Planning said there was a question mark over the waste that would be generated during construction and how La Collette would be able to cope.
The comments were echoed by the Solid Waste Department, which said: “There is a concern that the [Our Hospital] project team may not have considered that the inclusion of proposals for basement and sub-basement levels within many of the buildings is not a sustainable solution as this will generate large quantities of subsoil materials requiring disposal.
“La Collette has very limited capacity remaining and receives waste from many different construction sites; for this reason the site may not be able to accept all the inert waste generated.”
The Bridging Island Plan was designed with a specific policy - known as C13 - relating to the Our Hospital site.
It says that the development will be supported where “the proposal is not considered to cause serious, unacceptable harm to the character and amenity of the wider area” and “it has been demonstrated that the proposed development represents the best design option relative to be needs of the hospital and the land available.”
CLICK TO ENLARGE: Policy C13 - the specific policy in the Bridging Island Plan which refers to the Our Hospital site.
But Planning says it the proposals have failed the test.
“While the priority is to provide a new hospital on the designated site, the department considers that the proposed development does not meet the key tests required under Policy C13 to facilitate this.”
Judged against this and other policies, Planning conclude that the development “fails to demonstrate a high quality of design which conserves, protects and contributes positively to the distinctiveness of the landscape and wider setting of the site.”
Despite recommending that the application is refused, Planning does highlight areas where it can support it.
"There is no doubt that the proposed Our Hospital planning application performs well on a number of fronts. It is an undeniable and significant boost to the provision of clinical and mental health provision, providing fit for purpose health facilities for islanders, in concert with the Jersey Care Model.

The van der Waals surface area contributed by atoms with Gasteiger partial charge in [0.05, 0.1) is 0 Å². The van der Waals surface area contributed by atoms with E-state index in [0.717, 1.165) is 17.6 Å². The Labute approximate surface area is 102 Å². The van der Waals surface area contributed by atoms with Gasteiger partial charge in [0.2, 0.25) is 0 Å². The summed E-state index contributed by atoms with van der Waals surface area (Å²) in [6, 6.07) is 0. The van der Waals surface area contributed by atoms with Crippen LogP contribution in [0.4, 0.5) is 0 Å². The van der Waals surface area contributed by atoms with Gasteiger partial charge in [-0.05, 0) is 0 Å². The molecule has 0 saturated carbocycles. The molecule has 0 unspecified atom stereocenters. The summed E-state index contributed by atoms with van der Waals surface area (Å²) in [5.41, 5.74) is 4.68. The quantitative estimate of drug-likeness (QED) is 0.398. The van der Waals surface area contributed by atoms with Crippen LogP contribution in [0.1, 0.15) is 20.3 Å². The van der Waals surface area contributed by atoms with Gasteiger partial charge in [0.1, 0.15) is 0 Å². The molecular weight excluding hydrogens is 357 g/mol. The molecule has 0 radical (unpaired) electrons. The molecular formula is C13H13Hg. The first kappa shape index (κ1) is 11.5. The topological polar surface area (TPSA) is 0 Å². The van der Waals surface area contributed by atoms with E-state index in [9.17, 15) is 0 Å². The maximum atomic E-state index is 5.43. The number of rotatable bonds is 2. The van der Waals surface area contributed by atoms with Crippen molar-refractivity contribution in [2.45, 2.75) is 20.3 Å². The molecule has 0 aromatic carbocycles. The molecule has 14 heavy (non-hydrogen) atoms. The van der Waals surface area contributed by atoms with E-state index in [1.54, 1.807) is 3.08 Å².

"The enhancements to clinical care and treatments, and the removal of the risks which are inherent within existing facilities, cannot be overstated and weigh heavily in favour of the application."
Pictured: Designs for new mental health facilities were lauded by Planning.
It adds: "In planning terms, the proposal is located in an area which complies with the island’s Spatial Strategy. It performs well on several technical measures. The transport and waste solutions and energy reduction targets are all agreed. Furthermore, the landscaping and ecological proposals are accepted and welcomed."
Some of the issues, it says, may be able to be fixed.
"It is unfortunate that the application has not taken the opportunity to include solutions for surface water drainage, the replacement of the Jersey Bowls Club or the replacement of the 12 homes which will be lost.
"However, these are largely technical matters which could be resolved through the imposition of planning conditions or agreements."
Overall, Planning says it cannot recommend that the inspector backs the application.
"The department cannot escape the conclusion that this proposal would result in serious unacceptable harm to the character of the site, its immediate surrounding area and, indeed, large areas of the south coast, from where the proposals would be clearly visible. The proposed architectural design, even when combined with the landscaping proposals, does little to mitigate this harmful impact.
"It is the role of the Inspector to weigh the benefits and harms of the proposal and to form a recommendation to the Minister. Taken in the round, the department concludes that the harms which have been identified are so great that they would outweigh even the very significant benefits generated by the proposal. With regret, the application cannot be supported."
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The refusal is just a "rubber stamp" to their predetermined views and yet again Jersey has two hands, one not knowing what the other is doing.
Meanwhile, the building of our much needed new hospital is further delayed, and I expect the massive amount already spent on this proposal, will need greater funds from US the tax payer.
Will Jersey ever learn ~ most debatable !